Art Dale is a lifelong learner and – key to this story – a man of action. When this 80-something year old Iron Range resident turned his curious mind to study American education, the harsh reality that 50 percent of students leave school unprepared for a productive life shocked but also moved him.
“It is a tragedy if even one child is uneducated,” Art stated. “We cannot continue to ‘pass through’ half of our kids.”
Art readily acknowledges that learning is affected by issues that schools cannot fully fix: poverty, hunger, troubled home life, and others. He is, however, a firm believer that it takes a village to raise a child.
“The schools can only meet kids where they’re at,” said Art. “The community must be part of the solution by complementing what our schools are already doing to help students learn.”
This is the action part: Art’s passionate motivation linked to a Northland Foundation grant led to the creation of a new nonprofit called Volunteers in Education (VinE). VinE engages the broader community as stakeholders and tutors providing Iron Range schoolchildren with extra support to learn and achieve. They also help provide those additional things that lead to better learning: a snack for kids that are hungry, or a coat for a child that doesn't have one.
In just two years VinE has netted incredible results. Tower-Soudan, where 65% of students qualify for free and reduced lunch, leapt from a dismal test ranking of 8.4% to an astounding 99.4%. Art Dale credits the “village” – the St. Louis County School District, administrators, teachers, coordinators, and of course the VinE volunteer tutors.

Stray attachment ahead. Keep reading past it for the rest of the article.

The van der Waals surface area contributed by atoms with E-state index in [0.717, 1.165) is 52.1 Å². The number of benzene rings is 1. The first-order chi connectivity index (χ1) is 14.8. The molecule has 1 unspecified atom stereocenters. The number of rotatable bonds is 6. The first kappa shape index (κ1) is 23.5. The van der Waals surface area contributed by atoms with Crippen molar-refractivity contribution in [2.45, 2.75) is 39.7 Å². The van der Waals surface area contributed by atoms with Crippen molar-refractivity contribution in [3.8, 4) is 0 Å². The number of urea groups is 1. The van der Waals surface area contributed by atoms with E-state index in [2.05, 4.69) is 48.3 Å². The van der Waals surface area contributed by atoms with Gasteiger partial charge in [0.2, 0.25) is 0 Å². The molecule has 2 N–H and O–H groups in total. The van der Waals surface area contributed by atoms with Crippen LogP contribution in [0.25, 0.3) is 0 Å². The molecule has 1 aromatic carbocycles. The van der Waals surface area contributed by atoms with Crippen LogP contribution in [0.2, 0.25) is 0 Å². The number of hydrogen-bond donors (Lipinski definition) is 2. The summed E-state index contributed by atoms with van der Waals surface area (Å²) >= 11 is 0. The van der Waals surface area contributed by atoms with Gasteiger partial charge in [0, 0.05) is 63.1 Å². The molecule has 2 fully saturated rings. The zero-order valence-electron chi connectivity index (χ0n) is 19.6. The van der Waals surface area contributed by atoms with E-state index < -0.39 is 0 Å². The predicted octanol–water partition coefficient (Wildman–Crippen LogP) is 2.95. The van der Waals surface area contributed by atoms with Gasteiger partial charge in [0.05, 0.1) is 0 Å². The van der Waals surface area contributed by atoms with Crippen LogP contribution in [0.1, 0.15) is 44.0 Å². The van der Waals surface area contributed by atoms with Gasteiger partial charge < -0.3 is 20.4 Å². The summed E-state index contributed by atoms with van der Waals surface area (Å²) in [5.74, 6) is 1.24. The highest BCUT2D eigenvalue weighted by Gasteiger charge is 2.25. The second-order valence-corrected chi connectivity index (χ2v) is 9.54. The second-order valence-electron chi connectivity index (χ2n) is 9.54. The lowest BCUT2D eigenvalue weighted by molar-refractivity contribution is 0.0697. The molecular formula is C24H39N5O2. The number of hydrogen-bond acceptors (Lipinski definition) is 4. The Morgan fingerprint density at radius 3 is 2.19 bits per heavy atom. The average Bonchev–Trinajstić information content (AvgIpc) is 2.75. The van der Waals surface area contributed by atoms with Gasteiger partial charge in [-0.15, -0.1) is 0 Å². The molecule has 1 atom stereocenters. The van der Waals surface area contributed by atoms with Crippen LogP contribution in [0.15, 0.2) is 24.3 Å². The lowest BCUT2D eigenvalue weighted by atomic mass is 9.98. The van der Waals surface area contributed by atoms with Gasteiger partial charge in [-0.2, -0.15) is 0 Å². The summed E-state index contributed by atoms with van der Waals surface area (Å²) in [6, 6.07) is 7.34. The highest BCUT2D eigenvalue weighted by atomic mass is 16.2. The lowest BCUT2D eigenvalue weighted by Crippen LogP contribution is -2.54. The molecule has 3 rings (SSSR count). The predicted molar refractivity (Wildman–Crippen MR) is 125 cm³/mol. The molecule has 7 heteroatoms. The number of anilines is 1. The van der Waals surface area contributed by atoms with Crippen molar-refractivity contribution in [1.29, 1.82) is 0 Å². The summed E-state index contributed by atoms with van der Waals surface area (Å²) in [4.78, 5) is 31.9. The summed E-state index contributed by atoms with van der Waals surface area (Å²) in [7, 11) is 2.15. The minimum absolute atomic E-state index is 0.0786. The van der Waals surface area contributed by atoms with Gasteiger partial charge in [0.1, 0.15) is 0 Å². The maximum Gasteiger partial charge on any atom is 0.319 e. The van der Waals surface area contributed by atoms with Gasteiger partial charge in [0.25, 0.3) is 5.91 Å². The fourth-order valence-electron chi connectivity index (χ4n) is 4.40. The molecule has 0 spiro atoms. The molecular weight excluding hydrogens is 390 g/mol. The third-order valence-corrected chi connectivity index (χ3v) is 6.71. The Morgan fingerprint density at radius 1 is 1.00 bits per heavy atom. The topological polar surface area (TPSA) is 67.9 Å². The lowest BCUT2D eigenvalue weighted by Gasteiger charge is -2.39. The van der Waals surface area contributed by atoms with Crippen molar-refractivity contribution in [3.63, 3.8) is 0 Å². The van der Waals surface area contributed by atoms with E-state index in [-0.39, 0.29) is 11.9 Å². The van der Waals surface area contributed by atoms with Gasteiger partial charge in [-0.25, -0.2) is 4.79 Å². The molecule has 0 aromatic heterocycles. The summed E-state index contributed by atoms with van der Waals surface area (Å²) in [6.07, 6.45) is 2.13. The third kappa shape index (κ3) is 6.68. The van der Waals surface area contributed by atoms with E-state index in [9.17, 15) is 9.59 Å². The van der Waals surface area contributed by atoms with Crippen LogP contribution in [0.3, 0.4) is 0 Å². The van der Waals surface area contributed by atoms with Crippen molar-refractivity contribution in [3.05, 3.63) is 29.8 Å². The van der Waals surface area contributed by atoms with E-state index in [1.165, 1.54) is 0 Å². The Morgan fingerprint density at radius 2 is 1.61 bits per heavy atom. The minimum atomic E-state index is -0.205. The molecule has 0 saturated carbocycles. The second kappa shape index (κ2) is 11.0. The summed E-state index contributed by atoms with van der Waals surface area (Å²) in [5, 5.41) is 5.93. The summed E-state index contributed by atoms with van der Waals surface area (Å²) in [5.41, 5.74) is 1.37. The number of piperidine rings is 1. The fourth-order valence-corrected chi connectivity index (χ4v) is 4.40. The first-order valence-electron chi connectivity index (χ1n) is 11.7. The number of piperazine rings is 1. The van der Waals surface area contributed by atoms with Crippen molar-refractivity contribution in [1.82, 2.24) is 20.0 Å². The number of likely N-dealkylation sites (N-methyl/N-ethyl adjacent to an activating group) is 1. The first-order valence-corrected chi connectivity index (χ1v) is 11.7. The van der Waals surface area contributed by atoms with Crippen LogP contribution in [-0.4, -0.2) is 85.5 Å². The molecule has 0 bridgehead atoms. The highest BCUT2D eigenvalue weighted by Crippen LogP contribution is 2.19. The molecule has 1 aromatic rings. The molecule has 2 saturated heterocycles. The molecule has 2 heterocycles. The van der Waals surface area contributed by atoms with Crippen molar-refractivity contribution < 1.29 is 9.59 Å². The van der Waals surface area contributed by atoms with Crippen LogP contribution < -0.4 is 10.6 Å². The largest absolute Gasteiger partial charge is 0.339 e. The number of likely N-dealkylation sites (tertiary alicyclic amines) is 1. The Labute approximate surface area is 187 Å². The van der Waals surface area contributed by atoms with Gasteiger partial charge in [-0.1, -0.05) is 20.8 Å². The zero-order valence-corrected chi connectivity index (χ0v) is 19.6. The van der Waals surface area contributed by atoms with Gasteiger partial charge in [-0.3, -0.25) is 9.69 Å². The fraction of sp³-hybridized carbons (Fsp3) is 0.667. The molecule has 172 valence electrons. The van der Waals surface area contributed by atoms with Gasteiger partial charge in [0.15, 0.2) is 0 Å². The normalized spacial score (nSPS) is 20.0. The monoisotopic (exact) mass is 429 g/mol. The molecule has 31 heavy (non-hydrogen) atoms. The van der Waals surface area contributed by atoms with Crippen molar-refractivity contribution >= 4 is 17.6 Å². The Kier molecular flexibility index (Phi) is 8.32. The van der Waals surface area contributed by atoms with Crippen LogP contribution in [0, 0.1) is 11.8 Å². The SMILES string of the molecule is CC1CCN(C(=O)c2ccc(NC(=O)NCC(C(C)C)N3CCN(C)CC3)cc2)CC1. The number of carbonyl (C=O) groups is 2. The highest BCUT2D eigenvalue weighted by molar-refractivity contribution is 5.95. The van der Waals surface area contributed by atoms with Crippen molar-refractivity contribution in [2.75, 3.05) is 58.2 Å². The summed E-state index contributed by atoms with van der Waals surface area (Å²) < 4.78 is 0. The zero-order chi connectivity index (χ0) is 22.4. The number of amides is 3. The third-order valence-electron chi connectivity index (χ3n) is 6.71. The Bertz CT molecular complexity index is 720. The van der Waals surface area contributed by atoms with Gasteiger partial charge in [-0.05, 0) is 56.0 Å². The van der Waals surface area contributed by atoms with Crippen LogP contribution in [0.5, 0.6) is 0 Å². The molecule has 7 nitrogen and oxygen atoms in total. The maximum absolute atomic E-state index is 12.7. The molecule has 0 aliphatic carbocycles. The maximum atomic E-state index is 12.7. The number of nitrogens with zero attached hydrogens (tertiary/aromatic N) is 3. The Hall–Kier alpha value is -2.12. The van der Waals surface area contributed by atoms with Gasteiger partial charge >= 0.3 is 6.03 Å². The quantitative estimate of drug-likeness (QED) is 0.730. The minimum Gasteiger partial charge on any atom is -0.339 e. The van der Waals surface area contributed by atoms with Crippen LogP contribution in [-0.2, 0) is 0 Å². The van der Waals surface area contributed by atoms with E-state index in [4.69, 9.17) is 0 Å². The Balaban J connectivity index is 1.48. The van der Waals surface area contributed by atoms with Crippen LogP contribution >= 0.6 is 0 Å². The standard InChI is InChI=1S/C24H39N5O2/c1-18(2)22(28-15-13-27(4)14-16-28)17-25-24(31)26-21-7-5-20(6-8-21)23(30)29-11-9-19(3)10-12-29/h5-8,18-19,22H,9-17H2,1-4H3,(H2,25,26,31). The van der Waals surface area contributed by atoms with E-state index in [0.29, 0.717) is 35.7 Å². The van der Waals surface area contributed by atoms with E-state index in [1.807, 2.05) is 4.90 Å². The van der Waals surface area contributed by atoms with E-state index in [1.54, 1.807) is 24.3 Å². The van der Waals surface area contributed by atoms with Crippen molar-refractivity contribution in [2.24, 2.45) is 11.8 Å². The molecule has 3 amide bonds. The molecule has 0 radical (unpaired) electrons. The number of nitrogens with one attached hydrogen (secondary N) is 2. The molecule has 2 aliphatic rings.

This year VinE will extend into two more schools and double the number of students served. The nonprofit has even bigger plans for the following year. To lead the expansion, another Northland Foundation grant is funding VinE’s first fulltime executive director, an accomplished young woman named Dominique Allen.
“The Northland Foundation grant has given me an opportunity to nurture VinE's growth. As we grow, VinE will encourage a collaborative approach to education in communities across the region,” said Allen.
The future looks promising for Volunteers in Education and brighter still for the northeastern Minnesota students whose lives this start-up nonprofit is helping to change.